Profile Source: Copyright © Peoples of the Buddhist World, Paul Hattaway
The second smallest of the Buddhist people groups profiled in this book are the two hundred Lao Ti people of Ratchaburi Province in western Thailand. They inhabit just two villages—Ban Goh and Nong Ban Gaim in the Chom Bung District not far from Thailand's border with Myanmar. They share their communities with families from other ethnicities, especially the Central Thai, Northern Thai and Isan. Despite their small numbers, the Lao Ti were first studied by the anthropologist Erik Seidenfaden in 1939.
Although they now live far from Laos, the Lao Ti say their ancestors came from Vientiane in Laos, where they were ox cart drivers 'who transported goods and materials across the countryside. Because of this itinerant occupation, their group name was derived from the Lao term ti meaning pai nai in Thai or 'where are you going?' in English.' Elderly Lao Ti still recall the oral history of their people. They say their forefathers were slaves of the Lao rulers in the mid-1800s when Vietnamese and Siamese armies laid claim to Laos. During the reign of the great Thai King Chulalongkorn, the Lao Ti were captured by the Siamese army and taken as prisoners of war to their present location in Ratchaburi Province in Thailand.
Although almost all young Lao Ti people today have lost the use of their mother tongue, elderly Lao Ti can still speak their distinct dialect, which is different from that of all neighbouring people including the Lao Song, who live in a nearby village. Because the Lao Ti vernacular is not being taught to the younger generations, it is likely that the language will become extinct when the present elderly generation dies out. Animals play an important role in the economy of the two Lao Ti villages. 'They raise buffaloes, oxen, horses, chickens, ducks and pigs, the former as draft animals and the latter for consumption. Occasionally, Lao Ti men hunt deer, wild pigs, rats and snakes to supplement their daily diet. They catch fresh water fish with hooks and traps in streams and ponds.'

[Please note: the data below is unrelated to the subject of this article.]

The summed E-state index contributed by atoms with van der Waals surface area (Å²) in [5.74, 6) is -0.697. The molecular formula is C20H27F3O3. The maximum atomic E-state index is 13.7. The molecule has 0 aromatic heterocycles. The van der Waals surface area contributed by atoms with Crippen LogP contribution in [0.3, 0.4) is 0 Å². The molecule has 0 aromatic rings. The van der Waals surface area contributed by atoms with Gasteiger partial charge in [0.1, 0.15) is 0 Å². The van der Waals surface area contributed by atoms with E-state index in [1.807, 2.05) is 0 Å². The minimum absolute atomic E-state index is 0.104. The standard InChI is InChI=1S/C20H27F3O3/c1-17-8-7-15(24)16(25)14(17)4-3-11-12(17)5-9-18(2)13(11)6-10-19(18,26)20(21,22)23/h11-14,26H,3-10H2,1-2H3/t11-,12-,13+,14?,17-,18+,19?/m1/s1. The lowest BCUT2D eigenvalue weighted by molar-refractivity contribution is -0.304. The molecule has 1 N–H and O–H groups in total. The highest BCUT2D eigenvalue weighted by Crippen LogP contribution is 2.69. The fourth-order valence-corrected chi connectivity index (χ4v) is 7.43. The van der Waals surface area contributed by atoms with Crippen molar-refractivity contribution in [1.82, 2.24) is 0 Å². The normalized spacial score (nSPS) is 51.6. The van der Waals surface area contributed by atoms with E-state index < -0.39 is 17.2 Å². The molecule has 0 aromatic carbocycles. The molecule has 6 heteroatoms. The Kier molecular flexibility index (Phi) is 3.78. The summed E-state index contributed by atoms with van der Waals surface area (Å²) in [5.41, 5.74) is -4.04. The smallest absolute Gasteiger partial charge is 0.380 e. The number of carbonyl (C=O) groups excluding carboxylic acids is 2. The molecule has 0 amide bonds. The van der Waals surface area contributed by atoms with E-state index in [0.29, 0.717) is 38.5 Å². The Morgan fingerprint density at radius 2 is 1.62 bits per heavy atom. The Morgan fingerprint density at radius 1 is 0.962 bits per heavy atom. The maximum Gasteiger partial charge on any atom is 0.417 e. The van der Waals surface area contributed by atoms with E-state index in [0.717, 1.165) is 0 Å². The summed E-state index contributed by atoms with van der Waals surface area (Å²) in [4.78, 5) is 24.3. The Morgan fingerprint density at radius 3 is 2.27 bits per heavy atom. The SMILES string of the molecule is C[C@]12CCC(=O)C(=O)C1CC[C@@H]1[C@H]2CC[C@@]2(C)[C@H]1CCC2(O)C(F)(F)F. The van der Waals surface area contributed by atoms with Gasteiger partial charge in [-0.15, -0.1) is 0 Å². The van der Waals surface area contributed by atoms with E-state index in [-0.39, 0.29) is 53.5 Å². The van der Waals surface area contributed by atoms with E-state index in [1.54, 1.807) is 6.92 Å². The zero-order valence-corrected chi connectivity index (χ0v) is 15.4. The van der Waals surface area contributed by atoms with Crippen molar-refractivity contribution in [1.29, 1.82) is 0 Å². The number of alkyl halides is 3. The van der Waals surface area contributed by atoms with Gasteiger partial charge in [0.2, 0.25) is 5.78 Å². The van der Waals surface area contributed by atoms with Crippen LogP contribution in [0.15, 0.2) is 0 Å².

Many ethnic groups in Southeast Asia observe the practice of the groom paying a bride price before a wedding can take place, but the traditional bride price paid by the Lao Ti was unique and reflected their history. A young Lao Ti man had to give an ox cart, one pair of draft oxen and 60 baht to his parents-in-law. Elderly Lao Ti people can still remember doing this when they were younger, but the custom has gradually died out. In fact, these days the Lao Ti have sold almost all of their traditional carts (which were wooden and made with huge wheels) to be garden decorations in restaurants and private residences.
The Lao Ti say that every single member of their small tribe is a Buddhist. Parents consider it a great honour to dedicate their son to serve in the temple as a monk or novice. Unlike many Buddhist groups in Thailand, the Lao Ti say 'they do not believe in any of the supernatural spirits inhabiting the surroundings. Because of their disbelief, they neither have shamans or religious practitioners to please these spirits nor do they make any sacrifices.